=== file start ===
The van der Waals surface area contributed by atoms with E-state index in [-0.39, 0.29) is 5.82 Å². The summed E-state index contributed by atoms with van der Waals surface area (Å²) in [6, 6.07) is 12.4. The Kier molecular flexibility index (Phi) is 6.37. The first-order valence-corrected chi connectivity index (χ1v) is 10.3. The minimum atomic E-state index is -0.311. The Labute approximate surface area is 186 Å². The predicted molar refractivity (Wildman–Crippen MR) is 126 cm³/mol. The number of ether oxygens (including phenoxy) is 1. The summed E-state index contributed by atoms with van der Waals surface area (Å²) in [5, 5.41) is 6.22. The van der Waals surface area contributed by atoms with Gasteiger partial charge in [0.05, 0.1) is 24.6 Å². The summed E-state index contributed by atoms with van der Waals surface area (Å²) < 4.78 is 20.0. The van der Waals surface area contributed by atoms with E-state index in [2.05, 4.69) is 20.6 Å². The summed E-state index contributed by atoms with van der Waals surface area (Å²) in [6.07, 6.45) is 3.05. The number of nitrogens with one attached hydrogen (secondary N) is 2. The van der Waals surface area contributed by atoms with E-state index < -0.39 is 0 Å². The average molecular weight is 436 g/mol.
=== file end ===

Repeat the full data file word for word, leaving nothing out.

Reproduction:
The van der Waals surface area contributed by atoms with E-state index in [-0.39, 0.29) is 5.82 Å². The summed E-state index contributed by atoms with van der Waals surface area (Å²) in [6, 6.07) is 12.4. The Kier molecular flexibility index (Phi) is 6.37. The first-order valence-corrected chi connectivity index (χ1v) is 10.3. The minimum atomic E-state index is -0.311. The Labute approximate surface area is 186 Å². The predicted molar refractivity (Wildman–Crippen MR) is 126 cm³/mol. The number of ether oxygens (including phenoxy) is 1. The summed E-state index contributed by atoms with van der Waals surface area (Å²) in [5, 5.41) is 6.22. The van der Waals surface area contributed by atoms with Gasteiger partial charge in [0.05, 0.1) is 24.6 Å². The summed E-state index contributed by atoms with van der Waals surface area (Å²) < 4.78 is 20.0. The van der Waals surface area contributed by atoms with E-state index in [2.05, 4.69) is 20.6 Å². The summed E-state index contributed by atoms with van der Waals surface area (Å²) in [6.07, 6.45) is 3.05. The number of nitrogens with one attached hydrogen (secondary N) is 2. The van der Waals surface area contributed by atoms with E-state index < -0.39 is 0 Å². The average molecular weight is 436 g/mol.